President Mnangagwa, in a formal statement, has stressed that coronavirus responsible for the global outbreak of Covid-19 is a purely natural phenomenon, is no one’s fault and needs scientific solutions to prevent its spread.
He expressed empathy, solidarity and support for all countries already affected, and has strongly urged all Zimbabweans to follow strictly the medical advice already given while scientists work on solutions and the Government intensifies its already considerable efforts to prepare Zimbabwe to cope with any outbreak.
“This is the worst global pandemic in our lifetimes, perhaps the greatest threat to humanity since the great wars of the last century. We have all seen the news. We have all witnessed the tragic scenes in China, Iran, Italy and other countries around the world.”
He specifically urged Zimbabweans “to make sure that this is not our next Cyclone Idai”, referring to the last damaging natural phenomenon to hit Zimbabwe almost exactly a year ago when hundreds were killed, homes and infrastructure damaged and destroyed in Chimanimani and surrounding areas, and there was economic disruption whose effects are still afflicting the country.
The Presidential statement comes in the wake of off-the-cuff and personal remarks made at the weekend by Minister of Defence and War Veterans Affairs Oppah Muchinguri-Kashiri that have circulated widely on social media and have been misinterpreted in some circles as reflecting the views of Zimbabwe, its Government and its people.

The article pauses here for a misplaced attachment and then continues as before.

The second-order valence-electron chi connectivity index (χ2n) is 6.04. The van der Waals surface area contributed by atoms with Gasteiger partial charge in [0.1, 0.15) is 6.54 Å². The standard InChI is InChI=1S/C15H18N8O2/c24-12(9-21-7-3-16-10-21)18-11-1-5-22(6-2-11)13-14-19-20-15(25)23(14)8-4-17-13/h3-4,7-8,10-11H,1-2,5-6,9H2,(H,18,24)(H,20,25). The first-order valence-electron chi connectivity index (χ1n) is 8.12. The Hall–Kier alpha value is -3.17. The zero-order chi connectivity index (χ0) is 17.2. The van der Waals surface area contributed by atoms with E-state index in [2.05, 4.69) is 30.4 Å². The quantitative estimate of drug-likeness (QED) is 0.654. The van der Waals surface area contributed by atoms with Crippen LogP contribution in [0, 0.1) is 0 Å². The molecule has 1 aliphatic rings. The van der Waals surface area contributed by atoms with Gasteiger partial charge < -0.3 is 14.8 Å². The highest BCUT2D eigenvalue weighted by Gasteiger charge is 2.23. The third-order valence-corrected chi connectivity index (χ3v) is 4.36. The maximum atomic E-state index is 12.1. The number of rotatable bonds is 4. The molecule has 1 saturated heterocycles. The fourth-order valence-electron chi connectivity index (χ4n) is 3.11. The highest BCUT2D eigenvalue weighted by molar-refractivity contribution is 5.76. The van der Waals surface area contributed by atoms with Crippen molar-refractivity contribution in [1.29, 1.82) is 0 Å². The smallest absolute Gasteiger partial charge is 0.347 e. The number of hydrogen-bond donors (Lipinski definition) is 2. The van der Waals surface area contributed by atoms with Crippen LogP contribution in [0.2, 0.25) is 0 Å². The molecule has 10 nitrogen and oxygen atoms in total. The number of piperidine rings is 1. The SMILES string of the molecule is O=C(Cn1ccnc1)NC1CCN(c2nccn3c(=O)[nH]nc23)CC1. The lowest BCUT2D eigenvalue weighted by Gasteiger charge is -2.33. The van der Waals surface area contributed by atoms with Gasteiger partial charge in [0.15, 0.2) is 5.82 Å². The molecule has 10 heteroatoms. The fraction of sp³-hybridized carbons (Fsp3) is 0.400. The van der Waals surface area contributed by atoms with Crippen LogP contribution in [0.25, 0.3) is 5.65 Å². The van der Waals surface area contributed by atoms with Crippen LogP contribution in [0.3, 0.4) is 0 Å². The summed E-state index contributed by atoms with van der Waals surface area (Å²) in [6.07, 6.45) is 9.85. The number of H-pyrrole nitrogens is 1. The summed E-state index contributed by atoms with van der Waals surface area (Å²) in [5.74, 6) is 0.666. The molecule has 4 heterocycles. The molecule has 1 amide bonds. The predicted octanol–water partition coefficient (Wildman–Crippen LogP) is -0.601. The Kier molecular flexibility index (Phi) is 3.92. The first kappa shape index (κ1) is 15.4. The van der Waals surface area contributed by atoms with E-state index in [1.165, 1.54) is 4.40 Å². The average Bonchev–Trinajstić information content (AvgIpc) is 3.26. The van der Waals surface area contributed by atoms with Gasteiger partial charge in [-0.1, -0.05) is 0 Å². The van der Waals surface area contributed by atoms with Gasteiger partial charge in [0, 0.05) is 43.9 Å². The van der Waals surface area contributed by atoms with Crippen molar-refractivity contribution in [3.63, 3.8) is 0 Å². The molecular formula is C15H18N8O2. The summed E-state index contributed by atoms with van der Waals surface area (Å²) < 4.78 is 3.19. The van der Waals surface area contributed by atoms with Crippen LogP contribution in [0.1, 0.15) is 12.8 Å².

Minister Muchinguri-Kashiri was speaking at a Zimbabwe National Liberation War Collaborators Association meeting in Chinhoyi on Saturday.
She said in Shona: “This coronavirus that has come are sanctions against the countries that have imposed sanctions on us. God is now punishing them now and they are staying indoors now, while their economy is screaming like what they did to ours by imposing sanctions on us. (US President) Trump should know that he is not God. They must face the consequences of coronavirus, so that they also feel the pain.”
But President Mnangagwa said: “We expect science to come up with solutions to this problem soon. Pandemics of this kind have a scientific explanation and like any other natural phenomena cannot be blamed on anyone and know no boundary. We send our condolences and our solidarity to all those who are already suffering; and strength and good health to those in need.”
Turning to Zimbabwe, he said the nation “must stand strong; strong and united; strong and vigilant”.
While Zimbabwe had so far been lucky, the nation had to act early, sensibly and could not rest on its laurels. The Government would prepare the health sector to the best of its abilities.
“We are working to ensure that our doctors and nurses have the necessary know-how and equipment to deal with this threat.”
The President appealed to every Zimbabwean “to look after each other and think especially about the weak and vulnerable”.
“Do not take unnecessary risks. Do not belittle this threat. And do not endanger your loved ones. My Government will do all in its power to protect the people. However, the ultimate responsibility lies with you, the people of Zimbabwe.”
He repeated the medical advice given around the world and in Zimbabwe.
“If you have a cough, a sore throat, a temperature, or if you feel unwell please stay away from crowds, please stay away from the elderly, and if you can, stay at home until all symptoms have disappeared. Make sure to wash your hands thoroughly and maintain best hygiene practices.”
He noted that Zimbabweans have suffered the effects of climate change, struggled through economic downturns and have faced many challenges.
“As we all work to build a new Zimbabwe and a new future, let us start by getting the basics right. Protect your health. Protect your families. Protect your people. God bless you all.”